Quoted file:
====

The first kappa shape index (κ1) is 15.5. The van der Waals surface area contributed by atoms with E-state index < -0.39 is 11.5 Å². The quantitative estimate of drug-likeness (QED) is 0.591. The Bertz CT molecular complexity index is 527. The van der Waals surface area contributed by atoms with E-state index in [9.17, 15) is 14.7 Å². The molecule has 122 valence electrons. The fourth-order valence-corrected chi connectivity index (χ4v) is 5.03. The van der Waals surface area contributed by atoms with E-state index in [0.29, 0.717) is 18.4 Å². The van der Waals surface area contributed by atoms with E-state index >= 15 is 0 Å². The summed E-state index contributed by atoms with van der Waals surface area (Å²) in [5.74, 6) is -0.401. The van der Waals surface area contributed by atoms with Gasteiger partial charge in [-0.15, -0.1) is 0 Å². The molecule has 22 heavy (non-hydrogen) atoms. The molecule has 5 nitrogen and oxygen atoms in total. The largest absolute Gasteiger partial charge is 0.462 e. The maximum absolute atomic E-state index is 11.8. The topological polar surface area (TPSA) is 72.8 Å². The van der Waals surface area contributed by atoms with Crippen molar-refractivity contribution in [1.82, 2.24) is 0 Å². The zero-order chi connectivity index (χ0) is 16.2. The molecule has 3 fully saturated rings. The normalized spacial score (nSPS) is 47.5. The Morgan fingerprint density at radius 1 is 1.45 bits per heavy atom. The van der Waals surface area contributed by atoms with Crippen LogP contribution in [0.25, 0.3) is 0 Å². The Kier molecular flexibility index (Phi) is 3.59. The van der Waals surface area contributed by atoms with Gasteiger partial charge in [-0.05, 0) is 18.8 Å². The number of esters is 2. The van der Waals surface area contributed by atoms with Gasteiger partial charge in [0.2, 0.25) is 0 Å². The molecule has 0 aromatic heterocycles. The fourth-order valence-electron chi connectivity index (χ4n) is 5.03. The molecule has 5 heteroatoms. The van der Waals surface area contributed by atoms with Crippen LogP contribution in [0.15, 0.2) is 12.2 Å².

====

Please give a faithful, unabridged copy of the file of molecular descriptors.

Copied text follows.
The first kappa shape index (κ1) is 15.5. The van der Waals surface area contributed by atoms with E-state index < -0.39 is 11.5 Å². The quantitative estimate of drug-likeness (QED) is 0.591. The Bertz CT molecular complexity index is 527. The van der Waals surface area contributed by atoms with E-state index in [9.17, 15) is 14.7 Å². The molecule has 122 valence electrons. The fourth-order valence-corrected chi connectivity index (χ4v) is 5.03. The van der Waals surface area contributed by atoms with E-state index in [0.29, 0.717) is 18.4 Å². The van der Waals surface area contributed by atoms with E-state index >= 15 is 0 Å². The summed E-state index contributed by atoms with van der Waals surface area (Å²) in [5.74, 6) is -0.401. The van der Waals surface area contributed by atoms with Gasteiger partial charge in [-0.15, -0.1) is 0 Å². The molecule has 22 heavy (non-hydrogen) atoms. The molecule has 5 nitrogen and oxygen atoms in total. The largest absolute Gasteiger partial charge is 0.462 e. The maximum absolute atomic E-state index is 11.8. The topological polar surface area (TPSA) is 72.8 Å². The van der Waals surface area contributed by atoms with Crippen molar-refractivity contribution in [1.82, 2.24) is 0 Å². The zero-order chi connectivity index (χ0) is 16.2. The molecule has 3 fully saturated rings. The normalized spacial score (nSPS) is 47.5. The Morgan fingerprint density at radius 1 is 1.45 bits per heavy atom. The van der Waals surface area contributed by atoms with Crippen LogP contribution in [0.25, 0.3) is 0 Å². The Kier molecular flexibility index (Phi) is 3.59. The van der Waals surface area contributed by atoms with Gasteiger partial charge in [-0.05, 0) is 18.8 Å². The number of esters is 2. The van der Waals surface area contributed by atoms with Gasteiger partial charge in [0.2, 0.25) is 0 Å². The molecule has 0 aromatic heterocycles. The fourth-order valence-electron chi connectivity index (χ4n) is 5.03. The molecule has 5 heteroatoms. The van der Waals surface area contributed by atoms with Crippen LogP contribution in [0.15, 0.2) is 12.2 Å².